Taking a break from the bound society, I checked out Network last night, a film which many critics consider one of the finest of its era. It's a well-done piece, which, while satirical, takes itself seriously forcing you, for most of the film, to do the same. It didn't qualify as great for me because of a few moments of hamfisted, heavy-handed rants.
The worst of these was offered by Max Schumacher at the end, who gets off much easier than he deserves. The film allows Schumacher (William Holden) to preen and lecture Diana Christiansen (a stunning and powerful Faye Dunaway) on her morals and ethics, when Schumacher has already invested in the same game.
He's left his wife for Christiansen, and as she notes when they first meet, his own show was never exactly The Newshour. The result is that the last quarter of the film feels both too cynical and too softhearted. I don't have a problem with them killing Howard Beale. I just don't think Schumacher should have been allowed to walk away unblemished. I found Network--oddly enough like The Wire--to be at its best, at those moments when it was least confident about good and evil.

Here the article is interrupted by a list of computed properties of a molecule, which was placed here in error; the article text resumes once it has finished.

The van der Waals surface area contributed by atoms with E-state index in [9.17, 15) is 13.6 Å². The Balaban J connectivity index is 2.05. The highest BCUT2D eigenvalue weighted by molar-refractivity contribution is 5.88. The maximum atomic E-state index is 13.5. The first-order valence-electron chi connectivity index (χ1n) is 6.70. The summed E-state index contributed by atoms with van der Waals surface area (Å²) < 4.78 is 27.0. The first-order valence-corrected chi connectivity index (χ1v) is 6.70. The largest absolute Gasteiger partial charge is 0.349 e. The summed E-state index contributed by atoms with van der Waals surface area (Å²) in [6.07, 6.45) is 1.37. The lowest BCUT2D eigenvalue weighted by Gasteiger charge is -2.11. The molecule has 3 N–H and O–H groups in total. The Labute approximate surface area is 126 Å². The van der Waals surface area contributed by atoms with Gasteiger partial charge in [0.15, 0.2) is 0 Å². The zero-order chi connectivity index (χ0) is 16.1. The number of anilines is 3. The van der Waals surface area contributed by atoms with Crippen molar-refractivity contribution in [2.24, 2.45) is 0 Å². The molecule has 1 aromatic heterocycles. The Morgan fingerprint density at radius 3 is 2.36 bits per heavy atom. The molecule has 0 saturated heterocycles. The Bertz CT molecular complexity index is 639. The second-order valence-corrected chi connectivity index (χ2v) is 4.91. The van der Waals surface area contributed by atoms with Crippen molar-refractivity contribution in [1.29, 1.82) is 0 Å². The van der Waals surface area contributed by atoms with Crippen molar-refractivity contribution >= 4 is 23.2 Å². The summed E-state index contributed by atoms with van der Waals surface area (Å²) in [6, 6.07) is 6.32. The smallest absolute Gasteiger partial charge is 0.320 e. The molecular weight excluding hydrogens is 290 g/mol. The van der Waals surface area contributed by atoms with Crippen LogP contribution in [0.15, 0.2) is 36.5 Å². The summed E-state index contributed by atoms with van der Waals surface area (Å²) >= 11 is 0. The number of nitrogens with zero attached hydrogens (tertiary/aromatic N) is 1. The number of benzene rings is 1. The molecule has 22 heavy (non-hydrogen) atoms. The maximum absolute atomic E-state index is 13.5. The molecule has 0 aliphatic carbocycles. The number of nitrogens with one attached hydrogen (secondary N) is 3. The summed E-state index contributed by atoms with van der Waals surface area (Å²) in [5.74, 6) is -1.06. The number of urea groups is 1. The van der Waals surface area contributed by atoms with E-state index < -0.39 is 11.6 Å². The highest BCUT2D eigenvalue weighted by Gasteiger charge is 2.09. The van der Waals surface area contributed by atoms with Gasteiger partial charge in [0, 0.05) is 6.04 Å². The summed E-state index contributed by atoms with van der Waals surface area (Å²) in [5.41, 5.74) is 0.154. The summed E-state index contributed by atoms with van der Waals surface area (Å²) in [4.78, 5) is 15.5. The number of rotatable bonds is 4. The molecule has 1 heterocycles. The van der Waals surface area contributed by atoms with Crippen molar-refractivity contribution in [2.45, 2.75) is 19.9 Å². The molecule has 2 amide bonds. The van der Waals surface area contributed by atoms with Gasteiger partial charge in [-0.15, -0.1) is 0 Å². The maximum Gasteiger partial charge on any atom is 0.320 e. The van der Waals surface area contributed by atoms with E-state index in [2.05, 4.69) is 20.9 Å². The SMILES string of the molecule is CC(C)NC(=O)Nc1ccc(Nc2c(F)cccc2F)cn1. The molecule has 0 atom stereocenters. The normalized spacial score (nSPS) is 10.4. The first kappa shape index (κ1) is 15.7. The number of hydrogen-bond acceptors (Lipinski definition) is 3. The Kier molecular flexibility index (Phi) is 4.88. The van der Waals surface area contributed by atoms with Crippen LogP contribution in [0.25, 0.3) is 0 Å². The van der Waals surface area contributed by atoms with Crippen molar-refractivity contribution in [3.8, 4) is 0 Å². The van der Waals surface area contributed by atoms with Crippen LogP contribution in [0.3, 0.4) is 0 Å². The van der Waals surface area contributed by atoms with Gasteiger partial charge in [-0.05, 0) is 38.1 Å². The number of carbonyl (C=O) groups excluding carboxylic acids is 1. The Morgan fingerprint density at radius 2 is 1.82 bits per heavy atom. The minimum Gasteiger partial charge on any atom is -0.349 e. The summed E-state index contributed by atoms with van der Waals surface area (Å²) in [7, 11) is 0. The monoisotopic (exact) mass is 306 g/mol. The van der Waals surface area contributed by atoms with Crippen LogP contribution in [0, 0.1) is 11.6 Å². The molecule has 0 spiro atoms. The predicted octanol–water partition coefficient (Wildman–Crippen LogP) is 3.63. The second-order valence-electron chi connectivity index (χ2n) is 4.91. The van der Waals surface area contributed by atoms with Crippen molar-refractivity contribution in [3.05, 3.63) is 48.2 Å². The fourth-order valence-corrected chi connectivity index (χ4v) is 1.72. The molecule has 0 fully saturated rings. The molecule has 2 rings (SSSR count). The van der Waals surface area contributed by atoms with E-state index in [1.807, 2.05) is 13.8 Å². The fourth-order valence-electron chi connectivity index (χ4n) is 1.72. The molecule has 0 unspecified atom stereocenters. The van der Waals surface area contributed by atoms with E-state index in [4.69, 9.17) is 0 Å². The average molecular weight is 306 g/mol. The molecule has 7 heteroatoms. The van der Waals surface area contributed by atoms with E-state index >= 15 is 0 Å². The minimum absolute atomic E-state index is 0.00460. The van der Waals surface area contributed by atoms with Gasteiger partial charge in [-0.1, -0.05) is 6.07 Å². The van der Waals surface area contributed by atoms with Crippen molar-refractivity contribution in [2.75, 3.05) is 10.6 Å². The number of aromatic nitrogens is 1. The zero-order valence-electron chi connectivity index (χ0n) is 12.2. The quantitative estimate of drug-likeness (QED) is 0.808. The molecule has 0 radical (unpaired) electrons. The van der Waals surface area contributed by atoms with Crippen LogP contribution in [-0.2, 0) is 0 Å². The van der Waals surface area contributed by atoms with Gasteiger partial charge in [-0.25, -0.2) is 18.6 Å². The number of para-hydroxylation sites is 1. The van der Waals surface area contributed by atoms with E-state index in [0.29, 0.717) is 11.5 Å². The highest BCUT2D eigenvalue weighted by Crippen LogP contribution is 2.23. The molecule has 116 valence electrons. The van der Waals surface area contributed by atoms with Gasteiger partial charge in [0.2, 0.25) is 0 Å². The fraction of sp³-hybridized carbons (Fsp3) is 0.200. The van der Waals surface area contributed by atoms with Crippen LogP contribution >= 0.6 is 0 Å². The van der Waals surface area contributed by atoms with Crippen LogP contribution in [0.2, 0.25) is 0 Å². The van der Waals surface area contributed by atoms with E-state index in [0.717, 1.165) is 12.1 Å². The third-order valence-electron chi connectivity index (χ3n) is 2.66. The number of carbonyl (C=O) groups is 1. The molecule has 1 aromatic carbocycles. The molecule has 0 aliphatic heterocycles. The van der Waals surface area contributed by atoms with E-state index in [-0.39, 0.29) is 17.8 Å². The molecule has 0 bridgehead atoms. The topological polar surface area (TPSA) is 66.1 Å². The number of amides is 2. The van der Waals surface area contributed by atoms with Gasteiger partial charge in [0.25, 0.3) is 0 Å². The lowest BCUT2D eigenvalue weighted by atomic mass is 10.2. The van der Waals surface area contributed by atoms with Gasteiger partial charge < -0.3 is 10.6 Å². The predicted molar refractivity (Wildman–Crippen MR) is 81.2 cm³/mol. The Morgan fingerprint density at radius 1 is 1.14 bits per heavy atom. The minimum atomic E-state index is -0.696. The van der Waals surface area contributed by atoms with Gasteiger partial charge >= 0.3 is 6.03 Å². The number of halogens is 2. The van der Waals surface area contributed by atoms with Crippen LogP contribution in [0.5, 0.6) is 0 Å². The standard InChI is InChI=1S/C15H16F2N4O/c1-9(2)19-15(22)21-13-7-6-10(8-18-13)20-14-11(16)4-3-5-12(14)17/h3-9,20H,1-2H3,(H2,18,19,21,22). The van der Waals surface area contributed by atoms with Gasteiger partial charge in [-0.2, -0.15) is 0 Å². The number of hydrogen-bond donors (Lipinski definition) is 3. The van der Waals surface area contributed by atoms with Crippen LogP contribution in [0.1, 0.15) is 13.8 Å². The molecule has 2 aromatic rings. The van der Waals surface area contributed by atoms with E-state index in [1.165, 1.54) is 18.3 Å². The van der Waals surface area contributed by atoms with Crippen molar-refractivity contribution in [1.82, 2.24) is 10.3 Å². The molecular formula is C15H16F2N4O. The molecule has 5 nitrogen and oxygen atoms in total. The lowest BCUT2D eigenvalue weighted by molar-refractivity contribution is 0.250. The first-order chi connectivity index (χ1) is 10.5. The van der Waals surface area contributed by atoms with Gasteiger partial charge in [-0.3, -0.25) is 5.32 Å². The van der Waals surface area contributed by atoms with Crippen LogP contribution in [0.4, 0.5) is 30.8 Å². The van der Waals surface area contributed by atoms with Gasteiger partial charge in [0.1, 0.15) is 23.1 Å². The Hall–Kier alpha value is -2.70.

Still, it's a damn good film that manages to make some leaps which are at once incredible and, within the galaxy of the film, believable. I enjoyed it. And it's a lot better then its solemn and overly-confident imitators (Bulworth, Bamboozled etc.)
Ta-Nehisi Coates is a senior editor at The Atlantic, where he writes about culture, politics, and social issues. He is the author of the memoir The Beautiful Struggle.
Born in 1975, the product of two beautiful parents. Raised in West Baltimore -- not quite The Wire, but sometimes ill all the same. Studied at the Mecca for some years in the mid-'90s. Emerged with a purpose, if not a degree. Slowly migrated up the East Coast with a baby and my beloved, until I reached the shores of Harlem. Wrote some stuff along the way.